The Poor Thieves

10 June 2022
2 mins read

You and your family were going through a rough patch. Your second sister had to be married off. Your first sister was sent back home by her in-laws and was told to return only when the promised dowry was paid. The moneylender was sitting on your head demanding full repayment of all the money borrowed from him.

Your father’s drinking problem added to your woes. But you also felt sorry for the old man knowing he was trying to drown his helplessness in cheap alcohol.

As forest guide-cum-drivers, you and your father were making enough to just about make ends meet. Then the pandemic hit. Both of you lost your jobs. Income dwindled and debts rose.

You kept hoping that tourists would return to the 500-sq-km Bhadra Tiger Reserve and you would get your jobs back. But nothing happened.

You began to wish you had completed your graduation so you could become a government guide. Government salary would’ve been a certainty. Working for a contractor meant you got paid only on the days you worked.

One day, you and four of your equally impoverished friends went into the forest, hoping for a relaxing break from all your nagging troubles. You knew that entering a protected area without permission was wrong. But you just wanted to go fishing for a couple of hours. Anyway, keeping an eye on every inch of the vast reserve was impossible. No one would know.

You knew a secret rivulet, a safe place for a peaceful, stress-free outing with free fish thrown in. Being close to the boundary wall, you could’ve easily jumped over and escaped should the need arise.

The plan worked. The five of you dipped your fishing hooks in the water and waited, each holding a glass of liquor. After a while, one of your friends got up and disappeared behind a dense thicket to answer nature’s call. Suddenly, he shouted, “Guru! See what I have found.”

The four of you ran towards his voice. There you found the skull of a dead elephant, its tusks intact. The poor animal might’ve slipped and fallen through the gushing stream and met with a horrible death, you thought sadly.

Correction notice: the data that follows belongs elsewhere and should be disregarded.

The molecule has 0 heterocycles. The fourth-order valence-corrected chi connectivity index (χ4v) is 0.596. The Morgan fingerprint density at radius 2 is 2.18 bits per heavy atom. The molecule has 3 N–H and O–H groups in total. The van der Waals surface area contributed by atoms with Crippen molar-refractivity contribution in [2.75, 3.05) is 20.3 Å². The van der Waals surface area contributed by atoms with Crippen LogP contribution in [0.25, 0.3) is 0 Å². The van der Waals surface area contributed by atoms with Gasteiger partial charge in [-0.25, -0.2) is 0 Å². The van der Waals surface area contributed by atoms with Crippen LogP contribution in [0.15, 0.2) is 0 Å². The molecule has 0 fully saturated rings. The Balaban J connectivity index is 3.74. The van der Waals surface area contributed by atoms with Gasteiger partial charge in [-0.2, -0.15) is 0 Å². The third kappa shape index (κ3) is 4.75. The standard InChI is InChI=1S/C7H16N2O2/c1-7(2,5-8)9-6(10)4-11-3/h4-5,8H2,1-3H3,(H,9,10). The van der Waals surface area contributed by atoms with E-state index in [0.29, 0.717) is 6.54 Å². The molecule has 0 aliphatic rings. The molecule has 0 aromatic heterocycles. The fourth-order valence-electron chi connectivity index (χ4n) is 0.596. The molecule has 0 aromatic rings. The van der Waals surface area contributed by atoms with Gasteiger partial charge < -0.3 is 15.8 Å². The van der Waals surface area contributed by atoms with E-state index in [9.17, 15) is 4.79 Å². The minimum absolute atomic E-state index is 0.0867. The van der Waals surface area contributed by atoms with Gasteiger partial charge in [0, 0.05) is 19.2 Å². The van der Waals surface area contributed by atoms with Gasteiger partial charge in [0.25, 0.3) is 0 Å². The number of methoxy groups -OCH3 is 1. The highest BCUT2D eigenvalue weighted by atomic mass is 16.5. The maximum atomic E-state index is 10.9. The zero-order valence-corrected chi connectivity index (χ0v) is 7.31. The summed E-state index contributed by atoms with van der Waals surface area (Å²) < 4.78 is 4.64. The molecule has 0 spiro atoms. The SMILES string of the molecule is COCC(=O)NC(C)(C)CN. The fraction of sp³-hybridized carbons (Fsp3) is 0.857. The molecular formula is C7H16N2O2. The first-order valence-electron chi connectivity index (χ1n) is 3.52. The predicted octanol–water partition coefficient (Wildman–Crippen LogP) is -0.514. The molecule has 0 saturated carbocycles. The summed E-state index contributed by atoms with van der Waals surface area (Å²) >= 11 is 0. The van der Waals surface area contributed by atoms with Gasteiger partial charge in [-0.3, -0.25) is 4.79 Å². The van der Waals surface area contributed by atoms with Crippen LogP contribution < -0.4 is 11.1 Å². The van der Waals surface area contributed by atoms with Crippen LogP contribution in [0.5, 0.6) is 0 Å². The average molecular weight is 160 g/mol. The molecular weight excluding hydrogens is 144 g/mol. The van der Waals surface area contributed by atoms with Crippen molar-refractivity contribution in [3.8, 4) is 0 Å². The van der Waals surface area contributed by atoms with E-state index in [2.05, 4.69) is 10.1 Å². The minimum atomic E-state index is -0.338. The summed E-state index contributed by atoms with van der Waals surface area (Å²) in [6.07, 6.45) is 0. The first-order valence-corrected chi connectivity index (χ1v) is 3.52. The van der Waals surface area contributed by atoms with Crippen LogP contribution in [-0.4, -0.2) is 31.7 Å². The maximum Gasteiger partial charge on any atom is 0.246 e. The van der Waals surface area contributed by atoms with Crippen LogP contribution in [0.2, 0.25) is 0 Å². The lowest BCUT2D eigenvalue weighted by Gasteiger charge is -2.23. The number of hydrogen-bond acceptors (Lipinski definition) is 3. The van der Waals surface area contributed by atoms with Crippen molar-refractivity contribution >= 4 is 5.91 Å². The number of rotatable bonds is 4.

But your current problems trumped sympathy. You formulated a plan that would pay off your debts. The five of you sneaked the tusks out and hid them in your house.

“You know you should deposit all discoveries with the forest office. We’ll be in trouble if we get caught, putta,” your mother warned. But you didn’t heed her words. Your family needed the money.

As your mother anticipated, you and your friends did get caught and were arrested while attempting to gather price and buyer information from the market. After all, you were poor, powerless thieves not rich, influential ones who could escape the long arm of the law.


Guru – a term used to address friends informally.

Putta – an endearing term in Kannada meaning child or son.

Referred news article:


Please Subscribe

Ratna Prabha

Thank you for visiting my website. I welcome you heartily to read my stories, poems, and reviews. I would be extremely grateful if you could leave comments and feedback so that I may learn and improve my craft.

Leave a Reply

Your email address will not be published.

Latest from Blog


The Birth of Abhimanyu

Abhimanyu – Varchas Krishna’s meeting with Chandra, the Moon God went off well. The interaction took place a few years before the

Ekalavya – The Ideal Student

Kamsavati begged her husband. “Don’t kill our child. He has done nothing wrong.” Devashravas shouted back at his wife, hiding his guilt

Don't Miss